I had put a little less salt in the tea and Ingrid immediately mentioned the mildness of its flavour. She wanted to know when people in Kashmir drank nun chai. Fresh chapattis dipped in nun chai at breakfast time, and tsochevur in the afternoon. I remember a woman I once saw balancing a huge samovar (a traditional metal teapot) of nun chai on her head as she walked along the roadside. We spoke about the differences between sweet and salty tea. In Kashmir sweet tea was commonly known as lipton chai. Branding has come to circulate so deeply in our daily lives, no matter where we are in the world.
Ingrid asked if things in Kashmir were still as intense as they were in mid-September. She was referring to one of Kashmir’s bloodiest days in the past two decades of conflict. 18 people were killed in one day and over 200 others injured, by police and CRPF, in a complicated series of protests that turned violent – many believe at the instigation of members of the ruling National Conference (NC), who had otherwise stayed away from the recent uprisings for fear of being attacked for their role in sustaining India’s armed occupation of Kashmir. The death toll at that time quickly rose to 88. By the beginning of October it had reached more than 110.
There was a calm in Kashmir that coincided with Delhi’s Commonwealth Games between the 3rd and 14th of October. Then, on the evening of the 14th, as the games came to an end, the death toll in Kashmir rose, once again, when Ghulam Nabi Mir (55) succumbed to injuries inflicted by “unidentified men in uniform”.
Today the curfews still remain, and in the odd chance they’re lifted the All Parties Hurriyat Conference calls for a strike against the government. A friend in Kashmir recently remarked that in order to leave home one now needs the permission of either the Indian government or the Hurriyat.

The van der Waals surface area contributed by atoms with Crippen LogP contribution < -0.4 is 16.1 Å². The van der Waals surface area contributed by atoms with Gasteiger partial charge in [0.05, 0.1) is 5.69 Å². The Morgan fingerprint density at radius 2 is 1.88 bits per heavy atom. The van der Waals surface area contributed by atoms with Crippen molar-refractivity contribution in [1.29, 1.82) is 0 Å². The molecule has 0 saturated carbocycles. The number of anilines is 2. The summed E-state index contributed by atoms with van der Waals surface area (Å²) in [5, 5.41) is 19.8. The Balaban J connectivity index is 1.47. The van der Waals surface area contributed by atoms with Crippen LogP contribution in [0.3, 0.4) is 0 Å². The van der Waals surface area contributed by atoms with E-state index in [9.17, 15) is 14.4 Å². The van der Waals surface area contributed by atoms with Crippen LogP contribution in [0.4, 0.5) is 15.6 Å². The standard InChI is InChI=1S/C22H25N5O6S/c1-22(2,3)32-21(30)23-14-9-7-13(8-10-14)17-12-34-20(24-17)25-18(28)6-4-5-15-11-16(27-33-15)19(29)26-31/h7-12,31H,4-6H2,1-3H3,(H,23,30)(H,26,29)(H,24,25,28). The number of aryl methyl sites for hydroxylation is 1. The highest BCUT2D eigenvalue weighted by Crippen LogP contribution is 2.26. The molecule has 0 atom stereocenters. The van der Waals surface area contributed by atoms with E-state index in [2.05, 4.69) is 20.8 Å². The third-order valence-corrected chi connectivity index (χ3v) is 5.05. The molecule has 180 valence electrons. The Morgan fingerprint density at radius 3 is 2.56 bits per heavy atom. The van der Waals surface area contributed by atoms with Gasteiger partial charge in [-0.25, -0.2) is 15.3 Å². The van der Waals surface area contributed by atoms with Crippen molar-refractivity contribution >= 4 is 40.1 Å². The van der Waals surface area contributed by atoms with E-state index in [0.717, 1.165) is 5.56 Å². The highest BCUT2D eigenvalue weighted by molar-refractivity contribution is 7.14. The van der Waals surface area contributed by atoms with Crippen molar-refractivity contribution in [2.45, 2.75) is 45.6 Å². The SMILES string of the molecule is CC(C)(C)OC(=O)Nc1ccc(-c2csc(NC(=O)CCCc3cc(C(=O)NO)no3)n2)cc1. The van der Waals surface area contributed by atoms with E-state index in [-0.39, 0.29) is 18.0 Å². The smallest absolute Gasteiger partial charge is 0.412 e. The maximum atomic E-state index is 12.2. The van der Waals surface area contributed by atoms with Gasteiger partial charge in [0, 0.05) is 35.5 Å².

Ingrid asked if people were affected by a lack of access to things like food or medicine. It’s almost impossible to fully comprehend how the conflict really affects peoples’ lives. Income. Education. Food. Travel. Communication. Healthcare. Loss of life is one thing and the psychological impact of living day in and day out in the most densely militarised place in the world is another. That same friend says that today there are more “in-security” personnel on the streets of Kashmir than there are secure persons.
Ingrid’s voice almost drifted off with the impossibility of a simple answer when she asked, what is the solution?
Azadi. De-militarisation. Independence. Non-violence. A plebiscite. The return of militancy if non-violence fails. I didn’t know what to say exactly, but it brought us to the tragic niggling of politicians, their self-concerned aspirations and the horrific consequences these have on the course of peoples’ lives. Speaking and thinking about the recent elections in Australia, Ingrid said she didn’t think it was possible to really look towards governments for leadership or positive change. Rather we have to look individually and collectively into the little currents of power that lie within our daily lives and within our own communities.
Located on the historic silk trade route of Central and South Asia the Kashmir of ancient and medieval times was far more connected with its neighbours than ‘modern’ Kashmir. Today the region is characterised by identity cards, borders along divisive lines of control and phone bans whenever the state feels things are getting out of hand.
Ingrid asked if people were leaving Kashmir. I thought of the exodus of the Hindus in the 1990’s. I also thought of a Hindu family, from a small village in Shopian, who had remained because a snow storm at night had stopped their departure. People left because of trade. And they returned. There are young men and women who leave to study in Delhi, Chandigarh, Aligarh and others cities within South Asia and abroad. I thought of a friend in Delhi, just beginning her PhD on literature from Palestine and Kashmir. She told me she wanted to return home to teach in Kashmir someday.